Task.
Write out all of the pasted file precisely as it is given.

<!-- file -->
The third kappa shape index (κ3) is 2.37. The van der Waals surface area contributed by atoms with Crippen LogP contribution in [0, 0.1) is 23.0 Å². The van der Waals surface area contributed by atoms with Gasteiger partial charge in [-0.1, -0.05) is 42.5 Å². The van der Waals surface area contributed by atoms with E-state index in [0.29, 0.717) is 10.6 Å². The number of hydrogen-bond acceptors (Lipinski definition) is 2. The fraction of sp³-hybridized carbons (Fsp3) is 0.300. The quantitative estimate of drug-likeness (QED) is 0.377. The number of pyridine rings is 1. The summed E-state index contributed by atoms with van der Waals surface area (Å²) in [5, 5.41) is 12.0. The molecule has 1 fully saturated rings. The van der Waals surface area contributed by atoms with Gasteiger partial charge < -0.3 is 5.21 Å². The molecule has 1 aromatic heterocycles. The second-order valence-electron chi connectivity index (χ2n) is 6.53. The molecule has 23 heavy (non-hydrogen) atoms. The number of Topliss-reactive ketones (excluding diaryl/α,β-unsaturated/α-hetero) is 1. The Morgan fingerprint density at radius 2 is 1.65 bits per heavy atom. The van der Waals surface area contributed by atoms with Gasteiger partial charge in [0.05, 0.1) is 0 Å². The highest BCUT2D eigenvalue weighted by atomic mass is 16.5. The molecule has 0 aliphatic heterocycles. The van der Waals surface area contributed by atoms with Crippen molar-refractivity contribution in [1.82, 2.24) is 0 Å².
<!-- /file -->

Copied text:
The third kappa shape index (κ3) is 2.37. The van der Waals surface area contributed by atoms with Crippen LogP contribution in [0, 0.1) is 23.0 Å². The van der Waals surface area contributed by atoms with Gasteiger partial charge in [-0.1, -0.05) is 42.5 Å². The van der Waals surface area contributed by atoms with E-state index in [0.29, 0.717) is 10.6 Å². The number of hydrogen-bond acceptors (Lipinski definition) is 2. The fraction of sp³-hybridized carbons (Fsp3) is 0.300. The quantitative estimate of drug-likeness (QED) is 0.377. The number of pyridine rings is 1. The summed E-state index contributed by atoms with van der Waals surface area (Å²) in [5, 5.41) is 12.0. The molecule has 1 fully saturated rings. The van der Waals surface area contributed by atoms with Gasteiger partial charge < -0.3 is 5.21 Å². The molecule has 1 aromatic heterocycles. The second-order valence-electron chi connectivity index (χ2n) is 6.53. The molecule has 23 heavy (non-hydrogen) atoms. The number of Topliss-reactive ketones (excluding diaryl/α,β-unsaturated/α-hetero) is 1. The Morgan fingerprint density at radius 2 is 1.65 bits per heavy atom. The van der Waals surface area contributed by atoms with Gasteiger partial charge in [0.05, 0.1) is 0 Å². The highest BCUT2D eigenvalue weighted by atomic mass is 16.5. The molecule has 0 aliphatic heterocycles. The van der Waals surface area contributed by atoms with Crippen molar-refractivity contribution in [1.82, 2.24) is 0 Å².